Diagnostic Ethics: Parameters for safe, ethical and socially just management of medically unexplained symptoms with Diane O’Leary, PhD
Attend via Zoom
Diagnostic science fails to yield answers in a very large portion of cases, particularly in outpatient care. For the last 40 years, practice in these cases has been based on research in psychiatry, but symptoms are rarely improved with this approach and patient frustration has grown into public anger with the profession. Dr. O’Leary will argue that we are urgently in need of a new approach that’s driven by ethics rather than psychiatry, and she’ll provide an ethical framework that allows us to imagine it in practice.
Diane O’Leary, PhD, is a philosopher and bioethicist, a disabled independent scholar whose research crosses disciplines to consider mind and body in medicine. She has been a Visiting Fellow at major international institutions specializing in philosophy of science, philosophy of mind and bioethics, including the Center for Philosophy of Science at University of Pittsburgh (USA), the Rotman Institute of Philosophy in Ontario (Canada), and the Brocher Foundation in Geneva (Switzerland). She regularly engages in policy and public writing about mind and body in medicine, with contributions in STAT News, BMJ and the Boston Globe.
Dr. O’Leary’s research appears in journals such as American Journal of Bioethics and Synthese, and collections such as Oxford Studies in Philosophy of Mind and Oxford Handbook of Psychotherapy Ethics. Her 2018 target article calls for attention within bioethics to care of persons with MUS. In her 2020 article, “Medicine’s metaphysical morass: How confusion about dualism threatens public health”, Dr. O’Leary shows how philosophical misunderstanding leads to problematic clinical practice, with prescient attention to the challenge of long covid. In her recent article, “How to be a holist who rejects the biopsychosocial model”, she lays the groundwork for a new conceptual foundation for medicine.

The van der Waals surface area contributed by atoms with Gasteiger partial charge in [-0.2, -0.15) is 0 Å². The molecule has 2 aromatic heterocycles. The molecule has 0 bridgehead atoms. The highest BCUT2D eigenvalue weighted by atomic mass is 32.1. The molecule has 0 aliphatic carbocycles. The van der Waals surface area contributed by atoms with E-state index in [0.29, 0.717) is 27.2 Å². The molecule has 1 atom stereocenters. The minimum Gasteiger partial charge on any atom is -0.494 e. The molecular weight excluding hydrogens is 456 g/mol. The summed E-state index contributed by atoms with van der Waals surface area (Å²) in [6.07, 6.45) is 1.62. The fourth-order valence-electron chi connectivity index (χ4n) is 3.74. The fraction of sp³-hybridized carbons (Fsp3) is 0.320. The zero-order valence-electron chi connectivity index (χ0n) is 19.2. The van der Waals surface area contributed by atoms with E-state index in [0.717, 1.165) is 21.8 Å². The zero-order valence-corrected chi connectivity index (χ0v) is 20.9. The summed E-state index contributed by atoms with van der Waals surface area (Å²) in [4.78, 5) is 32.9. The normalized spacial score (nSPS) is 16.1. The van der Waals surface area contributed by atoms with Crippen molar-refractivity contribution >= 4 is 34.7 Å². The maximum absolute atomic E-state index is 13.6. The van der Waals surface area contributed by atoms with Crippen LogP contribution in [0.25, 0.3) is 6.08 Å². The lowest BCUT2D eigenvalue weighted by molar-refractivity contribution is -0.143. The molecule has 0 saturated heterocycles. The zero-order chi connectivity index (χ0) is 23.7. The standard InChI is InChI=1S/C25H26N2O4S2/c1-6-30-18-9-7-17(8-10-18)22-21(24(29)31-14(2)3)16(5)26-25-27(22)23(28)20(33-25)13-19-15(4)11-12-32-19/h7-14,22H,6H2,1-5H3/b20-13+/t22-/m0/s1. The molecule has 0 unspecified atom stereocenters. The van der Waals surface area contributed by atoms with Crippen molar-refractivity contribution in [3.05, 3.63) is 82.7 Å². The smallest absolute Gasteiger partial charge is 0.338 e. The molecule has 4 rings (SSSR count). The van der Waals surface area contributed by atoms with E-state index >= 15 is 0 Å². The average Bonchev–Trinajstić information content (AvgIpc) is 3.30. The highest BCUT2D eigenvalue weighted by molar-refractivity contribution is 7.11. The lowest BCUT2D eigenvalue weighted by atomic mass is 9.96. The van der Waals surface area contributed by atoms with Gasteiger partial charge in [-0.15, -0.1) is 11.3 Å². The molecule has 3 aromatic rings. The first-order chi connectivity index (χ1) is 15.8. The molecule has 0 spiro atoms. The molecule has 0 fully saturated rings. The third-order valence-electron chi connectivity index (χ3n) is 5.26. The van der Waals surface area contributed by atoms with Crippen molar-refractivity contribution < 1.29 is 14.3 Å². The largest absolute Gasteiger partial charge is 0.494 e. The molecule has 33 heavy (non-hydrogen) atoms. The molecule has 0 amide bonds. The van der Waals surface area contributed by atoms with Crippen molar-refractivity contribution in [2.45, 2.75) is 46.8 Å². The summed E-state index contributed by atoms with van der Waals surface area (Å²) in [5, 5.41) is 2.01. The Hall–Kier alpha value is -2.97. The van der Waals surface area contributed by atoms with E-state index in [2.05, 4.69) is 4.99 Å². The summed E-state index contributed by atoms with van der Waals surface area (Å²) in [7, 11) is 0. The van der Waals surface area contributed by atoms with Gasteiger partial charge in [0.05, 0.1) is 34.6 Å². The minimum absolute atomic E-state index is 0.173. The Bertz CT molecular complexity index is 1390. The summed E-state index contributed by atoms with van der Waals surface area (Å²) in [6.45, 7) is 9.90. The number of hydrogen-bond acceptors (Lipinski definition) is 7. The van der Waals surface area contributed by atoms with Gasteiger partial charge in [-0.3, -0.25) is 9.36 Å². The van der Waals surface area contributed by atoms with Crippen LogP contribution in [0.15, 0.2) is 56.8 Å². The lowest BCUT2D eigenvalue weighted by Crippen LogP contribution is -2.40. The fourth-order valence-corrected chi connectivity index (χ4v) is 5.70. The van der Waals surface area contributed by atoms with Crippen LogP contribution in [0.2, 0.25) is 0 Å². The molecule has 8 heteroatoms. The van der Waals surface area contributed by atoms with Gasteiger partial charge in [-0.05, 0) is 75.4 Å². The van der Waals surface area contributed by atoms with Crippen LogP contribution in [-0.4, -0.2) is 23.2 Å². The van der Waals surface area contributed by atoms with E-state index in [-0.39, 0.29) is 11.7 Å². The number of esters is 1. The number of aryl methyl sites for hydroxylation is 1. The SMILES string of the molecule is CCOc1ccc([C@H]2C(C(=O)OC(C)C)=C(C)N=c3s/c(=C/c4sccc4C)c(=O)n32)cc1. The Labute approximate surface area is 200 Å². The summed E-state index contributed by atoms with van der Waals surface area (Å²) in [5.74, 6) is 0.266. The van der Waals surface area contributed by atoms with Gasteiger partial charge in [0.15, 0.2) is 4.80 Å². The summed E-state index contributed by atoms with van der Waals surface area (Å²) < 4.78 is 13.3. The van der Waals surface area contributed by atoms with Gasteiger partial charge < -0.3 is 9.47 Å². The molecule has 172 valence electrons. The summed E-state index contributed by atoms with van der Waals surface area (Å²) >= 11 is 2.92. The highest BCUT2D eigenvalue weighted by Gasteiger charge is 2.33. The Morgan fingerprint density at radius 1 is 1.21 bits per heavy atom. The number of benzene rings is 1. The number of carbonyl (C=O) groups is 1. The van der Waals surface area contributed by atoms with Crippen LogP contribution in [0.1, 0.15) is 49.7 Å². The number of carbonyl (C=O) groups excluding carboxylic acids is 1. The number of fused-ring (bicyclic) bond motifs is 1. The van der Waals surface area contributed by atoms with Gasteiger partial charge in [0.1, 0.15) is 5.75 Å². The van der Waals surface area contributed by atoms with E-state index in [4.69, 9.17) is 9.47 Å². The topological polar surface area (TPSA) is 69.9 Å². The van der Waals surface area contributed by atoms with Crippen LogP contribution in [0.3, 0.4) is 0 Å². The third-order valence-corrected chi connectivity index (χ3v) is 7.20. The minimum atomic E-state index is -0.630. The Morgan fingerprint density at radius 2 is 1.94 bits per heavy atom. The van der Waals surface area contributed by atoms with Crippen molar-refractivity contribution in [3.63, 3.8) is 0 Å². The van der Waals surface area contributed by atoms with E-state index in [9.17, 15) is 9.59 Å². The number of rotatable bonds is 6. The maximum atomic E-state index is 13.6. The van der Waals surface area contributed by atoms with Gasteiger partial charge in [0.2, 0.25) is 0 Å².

Dr. O’Leary occasionally serves as an expert witness in legal cases where clinicians challenge parental decision-making about medically unexplained symptoms in children. She has been a featured speaker in diverse international settings, including the Society for Improving Diagnosis in Medicine in Washington, D.C., the Workshop on Consciousness and Medical Ethics at Rice University in Houston and, in the UK House of Lords, at meetings of primary UK patient organizations concerned with management of ME/CFS. She is a member of the Primary-Care Research in Diagnosis Errors (PRIDE) Learning Network led by Brigham and Women’s Center for Patient Safety Research and Practice. Dr. O’Leary is at work on a book, Medicine’s Mind-Body Problem: A Safe, Sound, and Readily Actionable Solution.